May 222012

Back in December 2011, data-intensive Linux users rejoiced as Apache Hadoop reached its 1.0.0 milestone. Setting a benchmark for distributed computing software, this wonderful little program is now into release 1.0.3 but what is Hadoop and how can you benefit from using it?

Designed with ‘web-scale’ operations in mind, Hadoop can handle massive amounts of information, allowing you to quickly and efficiently process volumes of data that other systems simply cannot handle. But that’s just the beginning. Hadoop also allows you to network this process – it can distribute large amounts of work across a cluster of machines, allowing you to handle workloads that a single processor simply cannot manage.

In fact, Hadoop is used by a number of major players in the digital industry – most notably, Facebook, Yahoo! and even Twitter (using it to store and process tweets). It seems that Hadoop is making a name for itself amongst large-scale web services, making it the perfect framework for data-heavy systems such as social networks, search engines and even home insurance databases. But what is distributed computing and why should you be taking advantage of all it has to offer?

Distributed Computing – The Way Forward?

Moore’s law states that the number of transistors that can be used in a single processor will double every two years. With developments in the computer hardware industry simply refusing to slow down, it seems inevitable that single processors will eventually be able to handle much larger volumes of data. The invention of multi-threading and multi-core CPUs has been a significant leap towards this goal, but the problem is that other hardware areas just aren’t catching up.

Take the humble hard disk drive, for instance. If you assume a consistent upper speed of 100MB/sec using four independent I/O channels, 4TB of data would take around 10,000 seconds to read – that’s a loading time of almost 3 hours. Even using solid-state drives (running at speeds of 500MB/sec) you would still expect a loading time of over half an hour. Using distributed computing and a cluster of 100 machines, the loading time plummets to around 3 minutes. Obviously 4TB is a small sample when you think of the sheer volume of data handled on a daily basis by companies such as Facebook and Twitter – in these cases, distributed computing is simply the only way to handle such tasks.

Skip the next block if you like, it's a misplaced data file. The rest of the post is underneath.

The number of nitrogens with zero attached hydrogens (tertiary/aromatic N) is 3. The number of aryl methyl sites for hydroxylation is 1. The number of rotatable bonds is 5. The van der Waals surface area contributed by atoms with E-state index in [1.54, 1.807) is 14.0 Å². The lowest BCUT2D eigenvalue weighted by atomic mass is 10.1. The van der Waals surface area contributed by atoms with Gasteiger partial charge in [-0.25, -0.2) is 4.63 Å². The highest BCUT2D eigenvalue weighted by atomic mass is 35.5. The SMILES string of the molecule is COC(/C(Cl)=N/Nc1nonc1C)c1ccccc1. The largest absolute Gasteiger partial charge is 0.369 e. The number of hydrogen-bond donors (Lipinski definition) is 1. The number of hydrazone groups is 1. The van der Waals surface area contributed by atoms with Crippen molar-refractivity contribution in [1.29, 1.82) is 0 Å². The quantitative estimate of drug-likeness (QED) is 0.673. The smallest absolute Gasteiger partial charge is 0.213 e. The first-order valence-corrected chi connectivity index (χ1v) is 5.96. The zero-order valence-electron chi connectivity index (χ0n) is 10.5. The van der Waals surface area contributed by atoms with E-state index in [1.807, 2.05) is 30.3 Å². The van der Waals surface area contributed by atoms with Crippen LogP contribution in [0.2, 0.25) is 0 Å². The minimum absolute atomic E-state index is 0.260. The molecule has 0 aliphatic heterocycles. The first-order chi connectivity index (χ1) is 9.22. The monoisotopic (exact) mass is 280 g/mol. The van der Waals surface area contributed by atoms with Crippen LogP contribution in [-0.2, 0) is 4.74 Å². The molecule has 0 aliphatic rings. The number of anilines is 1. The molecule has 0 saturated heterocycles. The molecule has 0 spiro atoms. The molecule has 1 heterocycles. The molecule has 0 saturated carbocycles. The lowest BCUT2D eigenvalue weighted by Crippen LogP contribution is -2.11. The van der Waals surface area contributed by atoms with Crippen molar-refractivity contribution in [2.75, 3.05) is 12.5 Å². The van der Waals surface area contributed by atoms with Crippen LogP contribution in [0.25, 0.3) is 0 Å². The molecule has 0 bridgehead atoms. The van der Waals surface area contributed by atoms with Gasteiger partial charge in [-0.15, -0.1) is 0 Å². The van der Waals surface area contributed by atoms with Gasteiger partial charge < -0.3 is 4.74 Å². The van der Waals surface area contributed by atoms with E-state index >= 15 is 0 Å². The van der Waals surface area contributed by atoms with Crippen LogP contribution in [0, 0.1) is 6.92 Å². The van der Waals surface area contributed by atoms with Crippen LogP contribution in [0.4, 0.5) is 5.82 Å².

Why Use Hadoop?

Hadoop is a large-scale distributed computing infrastructure and while it’s a useful tool in processing data on a single machine, its power lies in the ability to scale up, using hundreds or even thousands of computers to perform a single task. What’s more, Hadoop is and always has been a free, open-source project. This means that, not only do you get the power of distributed computing without software costs, but it’s also constantly being tested, updated and changed to meet the demands of its users. Since its creation, Hadoop has been designed with massive amounts of data in mind. To put it simply, hundreds of gigabytes of data would be a light load where Hadoop is concerned – depending on the hardware infrastructure, it is more than capable of handling terabytes and even petabytes (1024 terabytes) of data. So if you’re finding yourself in the position where you have just too much data to handle, Hadoop could be the perfect solution.

Hadoop Distributed File System (HDFS)

Naturally, to handle such large volumes of data, Hadoop cannot rely on existing methods of file storage. Instead, it uses its own distributed file system which has been specifically designed to provide high-throughput to access the information. All files in a Hadoop system (when using it as a distributed computing framework) are stored in a redundant fashion across several different machines. While this may seem odd, it’s one of the most important features of Hadoop. When using multiple machines, there’s a much higher risk of something going wrong – most commonly, data corruption. By storing a file multiple times, the HDFS ensures the integrity of the data, allowing it to be sourced from different machines should a single copy become unavailable.

With the sheer flexibility and open-source nature of Hadoop, it’s the ideal framework to build advanced web-databases as well as processes to handle such data. Then there’s the myriad of other Apache projects which are designed to work hand-in-hand with Hadoop – from Avro, a data serialization system, to Zookeeper, a co-ordination service for distributed applications. Apache Hadoop makes all the power of distributed computing (in every configuration you can imagine) available to the masses.

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